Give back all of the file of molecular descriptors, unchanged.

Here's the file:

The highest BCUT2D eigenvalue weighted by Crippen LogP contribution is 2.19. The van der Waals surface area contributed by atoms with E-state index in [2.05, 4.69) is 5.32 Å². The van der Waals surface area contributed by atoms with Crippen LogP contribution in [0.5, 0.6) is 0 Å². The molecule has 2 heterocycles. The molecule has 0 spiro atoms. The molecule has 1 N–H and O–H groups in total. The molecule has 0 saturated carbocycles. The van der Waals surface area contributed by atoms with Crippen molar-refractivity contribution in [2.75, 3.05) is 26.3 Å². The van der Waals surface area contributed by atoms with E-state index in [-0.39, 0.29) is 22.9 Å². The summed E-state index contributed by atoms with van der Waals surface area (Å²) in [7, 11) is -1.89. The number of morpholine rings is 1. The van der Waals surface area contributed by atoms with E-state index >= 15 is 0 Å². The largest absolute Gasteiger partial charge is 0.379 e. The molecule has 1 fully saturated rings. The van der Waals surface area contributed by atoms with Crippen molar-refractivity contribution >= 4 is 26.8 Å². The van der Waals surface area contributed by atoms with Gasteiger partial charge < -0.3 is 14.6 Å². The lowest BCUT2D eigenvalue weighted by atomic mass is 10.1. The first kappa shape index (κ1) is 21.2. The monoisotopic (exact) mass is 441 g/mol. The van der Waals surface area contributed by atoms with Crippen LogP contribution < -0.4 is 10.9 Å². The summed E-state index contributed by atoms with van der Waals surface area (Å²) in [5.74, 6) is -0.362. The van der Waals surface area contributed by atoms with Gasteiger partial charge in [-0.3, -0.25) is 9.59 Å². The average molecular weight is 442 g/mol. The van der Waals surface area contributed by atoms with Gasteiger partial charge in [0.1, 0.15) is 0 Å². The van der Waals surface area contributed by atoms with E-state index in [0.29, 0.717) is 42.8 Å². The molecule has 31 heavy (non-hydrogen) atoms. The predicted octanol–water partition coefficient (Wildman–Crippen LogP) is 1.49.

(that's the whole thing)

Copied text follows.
The highest BCUT2D eigenvalue weighted by Crippen LogP contribution is 2.19. The van der Waals surface area contributed by atoms with E-state index in [2.05, 4.69) is 5.32 Å². The van der Waals surface area contributed by atoms with Crippen LogP contribution in [0.5, 0.6) is 0 Å². The molecule has 2 heterocycles. The molecule has 0 spiro atoms. The molecule has 1 N–H and O–H groups in total. The molecule has 0 saturated carbocycles. The van der Waals surface area contributed by atoms with Crippen molar-refractivity contribution in [2.75, 3.05) is 26.3 Å². The van der Waals surface area contributed by atoms with E-state index in [-0.39, 0.29) is 22.9 Å². The summed E-state index contributed by atoms with van der Waals surface area (Å²) in [7, 11) is -1.89. The number of morpholine rings is 1. The van der Waals surface area contributed by atoms with E-state index >= 15 is 0 Å². The largest absolute Gasteiger partial charge is 0.379 e. The molecule has 1 fully saturated rings. The van der Waals surface area contributed by atoms with Crippen molar-refractivity contribution >= 4 is 26.8 Å². The van der Waals surface area contributed by atoms with Gasteiger partial charge < -0.3 is 14.6 Å². The lowest BCUT2D eigenvalue weighted by atomic mass is 10.1. The first kappa shape index (κ1) is 21.2. The monoisotopic (exact) mass is 441 g/mol. The van der Waals surface area contributed by atoms with Crippen LogP contribution < -0.4 is 10.9 Å². The summed E-state index contributed by atoms with van der Waals surface area (Å²) in [5.74, 6) is -0.362. The van der Waals surface area contributed by atoms with Gasteiger partial charge in [-0.3, -0.25) is 9.59 Å². The average molecular weight is 442 g/mol. The van der Waals surface area contributed by atoms with Gasteiger partial charge in [0.1, 0.15) is 0 Å². The van der Waals surface area contributed by atoms with E-state index in [0.29, 0.717) is 42.8 Å². The molecule has 31 heavy (non-hydrogen) atoms. The predicted octanol–water partition coefficient (Wildman–Crippen LogP) is 1.49.